ThoroughTec to deliver second simulator

By Leon Engelbrecht, ITWeb senior writer
Johannesburg, 08 Aug 2007

ThoroughTec, the Durban-based company that developed flight simulators for the SA Air Force's Hawk fighter programme, is rolling out what it says is the world's first articulated dump-truck (ADT) simulator.

Developed and built under a multimillion-rand contract for the Services SETA and the Contractors Plant Hire Association (CPHA), the ADT simulator will allow the launch of a nationwide programme to better train drivers and operators for heavy construction, earthmoving and mining vehicles and equipment.

The first ADT unit was unveiled at the Learnia Training Academy, in Benoni, late last month. Additional simulators will be installed at dedicated training centres in each province. A second training facility, at Ascent Management, in Richard's Bay, is on schedule to be commissioned in mid-September.

"These simulators have been designed to enable training at an internationally accepted standard," says ThoroughTec MD Robert Letschert. "They will support the CPHA and Services SETA in setting professional operating and safety standards for operators of heavy plant hire vehicles and equipment."

The contract provides for the design, development, manufacture and support of a set of simulators and inter-changeable cabs representing a variety of vehicles and equipment.

The simulator uses five Pentium 3GHz rack-mount PCs, Letschert adds. One PC is used to model the vehicle dynamics: drive train, collisions, physics, etc, and to communicate with proprietary IO Boards that, in turn, communicate with the hardware devices like switches, lamps, gauges, levers and pedals. "This PC sends vehicle state information over a 10/100 LAN to the other four PCs," he says.

Culture of safety

"Three of these PCs are dedicated 'image generators', each of whom is solely responsible for updating a single 3D graphics rear-projected display. The three rear-projected displays are positioned adjacent to one another in a portrait alignment and run at a resolution of 1024x768, creating a large virtual screen of 2304x1024 that has a physical viewing angle of 180 degrees.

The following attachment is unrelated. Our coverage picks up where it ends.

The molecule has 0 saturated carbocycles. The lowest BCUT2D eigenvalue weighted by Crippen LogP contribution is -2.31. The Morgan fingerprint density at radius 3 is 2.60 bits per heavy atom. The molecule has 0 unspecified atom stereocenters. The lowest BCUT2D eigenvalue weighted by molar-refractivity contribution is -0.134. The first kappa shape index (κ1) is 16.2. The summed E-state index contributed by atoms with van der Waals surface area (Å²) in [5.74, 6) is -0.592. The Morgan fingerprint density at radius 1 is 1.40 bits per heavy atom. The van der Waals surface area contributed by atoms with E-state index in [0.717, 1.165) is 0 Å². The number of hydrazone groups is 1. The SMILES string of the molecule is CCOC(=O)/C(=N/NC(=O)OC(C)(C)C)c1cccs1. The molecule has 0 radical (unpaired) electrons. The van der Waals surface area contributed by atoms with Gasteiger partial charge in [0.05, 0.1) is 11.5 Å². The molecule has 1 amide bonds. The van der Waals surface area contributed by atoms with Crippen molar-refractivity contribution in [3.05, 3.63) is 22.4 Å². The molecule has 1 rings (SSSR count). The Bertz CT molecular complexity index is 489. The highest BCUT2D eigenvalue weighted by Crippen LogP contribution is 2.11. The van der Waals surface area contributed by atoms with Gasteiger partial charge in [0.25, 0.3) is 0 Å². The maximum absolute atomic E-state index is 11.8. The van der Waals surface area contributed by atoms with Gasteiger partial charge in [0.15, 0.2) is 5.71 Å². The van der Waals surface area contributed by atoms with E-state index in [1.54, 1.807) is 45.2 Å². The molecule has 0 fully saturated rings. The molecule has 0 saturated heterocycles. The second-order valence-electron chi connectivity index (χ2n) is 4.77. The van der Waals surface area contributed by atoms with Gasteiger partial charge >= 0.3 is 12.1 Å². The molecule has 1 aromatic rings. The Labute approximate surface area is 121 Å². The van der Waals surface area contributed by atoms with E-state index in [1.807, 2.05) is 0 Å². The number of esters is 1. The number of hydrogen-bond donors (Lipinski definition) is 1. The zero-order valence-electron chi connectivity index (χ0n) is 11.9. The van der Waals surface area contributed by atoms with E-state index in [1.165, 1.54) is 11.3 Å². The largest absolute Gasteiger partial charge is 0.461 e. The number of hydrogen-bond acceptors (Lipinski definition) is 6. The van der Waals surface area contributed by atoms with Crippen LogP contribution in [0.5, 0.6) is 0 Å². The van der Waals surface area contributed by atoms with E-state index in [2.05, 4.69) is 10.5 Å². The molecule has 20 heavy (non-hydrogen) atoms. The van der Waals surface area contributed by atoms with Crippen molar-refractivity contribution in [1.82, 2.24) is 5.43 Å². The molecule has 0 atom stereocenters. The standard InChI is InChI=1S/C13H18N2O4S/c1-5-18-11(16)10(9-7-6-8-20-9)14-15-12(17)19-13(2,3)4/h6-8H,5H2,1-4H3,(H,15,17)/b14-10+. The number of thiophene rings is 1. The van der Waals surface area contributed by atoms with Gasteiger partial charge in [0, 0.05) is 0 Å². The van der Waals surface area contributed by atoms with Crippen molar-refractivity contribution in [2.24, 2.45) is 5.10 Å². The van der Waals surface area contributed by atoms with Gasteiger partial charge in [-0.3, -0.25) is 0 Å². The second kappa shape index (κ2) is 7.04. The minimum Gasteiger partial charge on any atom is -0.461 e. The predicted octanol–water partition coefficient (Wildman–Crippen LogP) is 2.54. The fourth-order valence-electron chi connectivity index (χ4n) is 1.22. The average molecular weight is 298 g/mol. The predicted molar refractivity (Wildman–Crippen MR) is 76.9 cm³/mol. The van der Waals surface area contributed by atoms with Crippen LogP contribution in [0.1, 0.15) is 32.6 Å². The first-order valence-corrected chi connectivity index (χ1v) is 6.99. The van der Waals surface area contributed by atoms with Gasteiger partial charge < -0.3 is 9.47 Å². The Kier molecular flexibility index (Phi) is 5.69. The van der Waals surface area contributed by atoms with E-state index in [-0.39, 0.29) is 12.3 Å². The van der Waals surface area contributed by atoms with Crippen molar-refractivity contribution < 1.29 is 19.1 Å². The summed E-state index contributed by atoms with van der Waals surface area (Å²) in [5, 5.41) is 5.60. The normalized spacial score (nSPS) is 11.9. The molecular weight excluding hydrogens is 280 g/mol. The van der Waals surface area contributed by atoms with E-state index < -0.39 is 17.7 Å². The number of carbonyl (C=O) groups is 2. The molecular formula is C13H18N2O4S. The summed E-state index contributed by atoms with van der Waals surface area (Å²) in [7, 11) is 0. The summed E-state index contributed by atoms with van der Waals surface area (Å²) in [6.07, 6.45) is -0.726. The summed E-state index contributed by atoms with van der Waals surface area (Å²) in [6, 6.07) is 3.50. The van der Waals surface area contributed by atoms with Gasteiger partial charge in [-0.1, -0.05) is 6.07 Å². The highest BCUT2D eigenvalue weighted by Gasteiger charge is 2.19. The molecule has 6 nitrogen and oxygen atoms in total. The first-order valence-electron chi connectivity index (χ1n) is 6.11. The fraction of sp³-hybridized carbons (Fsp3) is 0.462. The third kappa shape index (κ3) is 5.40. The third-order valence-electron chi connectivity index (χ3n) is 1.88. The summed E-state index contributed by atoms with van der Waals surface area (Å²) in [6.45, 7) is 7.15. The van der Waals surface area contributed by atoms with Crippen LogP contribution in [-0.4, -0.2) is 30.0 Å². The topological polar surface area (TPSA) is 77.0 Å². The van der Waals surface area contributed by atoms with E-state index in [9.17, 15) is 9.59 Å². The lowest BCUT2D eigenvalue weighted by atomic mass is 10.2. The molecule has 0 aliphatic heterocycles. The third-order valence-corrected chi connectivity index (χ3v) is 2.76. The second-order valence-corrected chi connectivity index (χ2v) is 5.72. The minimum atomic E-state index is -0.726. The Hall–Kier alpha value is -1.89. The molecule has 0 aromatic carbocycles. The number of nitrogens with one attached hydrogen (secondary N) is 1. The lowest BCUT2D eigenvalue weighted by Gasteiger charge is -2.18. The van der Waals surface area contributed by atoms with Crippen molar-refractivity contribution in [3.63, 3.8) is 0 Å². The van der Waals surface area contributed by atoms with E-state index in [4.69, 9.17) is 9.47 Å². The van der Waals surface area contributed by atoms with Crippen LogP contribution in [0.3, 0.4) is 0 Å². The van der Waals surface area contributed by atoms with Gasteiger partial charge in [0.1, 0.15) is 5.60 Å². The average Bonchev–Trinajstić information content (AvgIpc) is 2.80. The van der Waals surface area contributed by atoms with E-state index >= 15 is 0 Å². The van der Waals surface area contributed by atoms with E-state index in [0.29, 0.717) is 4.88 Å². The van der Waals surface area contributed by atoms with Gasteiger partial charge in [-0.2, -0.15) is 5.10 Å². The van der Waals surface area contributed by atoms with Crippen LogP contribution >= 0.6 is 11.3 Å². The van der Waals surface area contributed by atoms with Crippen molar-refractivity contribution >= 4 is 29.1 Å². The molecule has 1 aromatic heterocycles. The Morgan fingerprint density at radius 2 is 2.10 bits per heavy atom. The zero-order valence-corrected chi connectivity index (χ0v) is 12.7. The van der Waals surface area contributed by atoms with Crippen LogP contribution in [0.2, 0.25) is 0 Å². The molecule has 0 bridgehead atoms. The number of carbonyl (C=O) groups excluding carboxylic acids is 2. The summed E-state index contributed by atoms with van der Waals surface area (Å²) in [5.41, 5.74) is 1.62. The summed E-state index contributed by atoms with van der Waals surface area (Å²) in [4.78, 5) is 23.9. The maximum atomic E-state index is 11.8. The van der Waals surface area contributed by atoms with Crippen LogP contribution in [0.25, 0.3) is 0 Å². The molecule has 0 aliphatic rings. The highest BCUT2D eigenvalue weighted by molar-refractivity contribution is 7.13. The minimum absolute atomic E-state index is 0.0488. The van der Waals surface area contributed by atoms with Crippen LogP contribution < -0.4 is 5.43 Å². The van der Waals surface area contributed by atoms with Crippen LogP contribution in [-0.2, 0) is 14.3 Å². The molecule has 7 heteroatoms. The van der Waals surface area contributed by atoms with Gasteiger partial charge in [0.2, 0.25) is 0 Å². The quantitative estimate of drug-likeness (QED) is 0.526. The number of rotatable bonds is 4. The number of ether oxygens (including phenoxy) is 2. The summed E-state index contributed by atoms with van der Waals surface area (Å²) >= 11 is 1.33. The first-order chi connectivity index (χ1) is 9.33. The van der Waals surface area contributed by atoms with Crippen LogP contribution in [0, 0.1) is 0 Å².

The fifth PC is connected to a 17-inch monitor, keyboard, mouse and joystick. It is used by the instructor to control and monitor the exercise.

Development tools include Microsoft Word, Microsoft Visual Studio .NET 2003, Perforce version control software and an in-house developed Web-based bug-tracking system.

Letschert adds that the simulators "will come into their own firstly in instruction and skills honing, but also in contributing to a culture of safety and efficiency in the civil construction industry."

These will be crucial for the successful and on-time completion of massive construction programmes getting underway across the country in preparation for the 2010 World Cup and in supporting government's major infrastructure development initiative, which forms the cornerstone of the Accelerated Shared Growth Initiative for SA, he adds.

Related stories:
SA benefits from British Hawk order
SAAF boosts digital training capability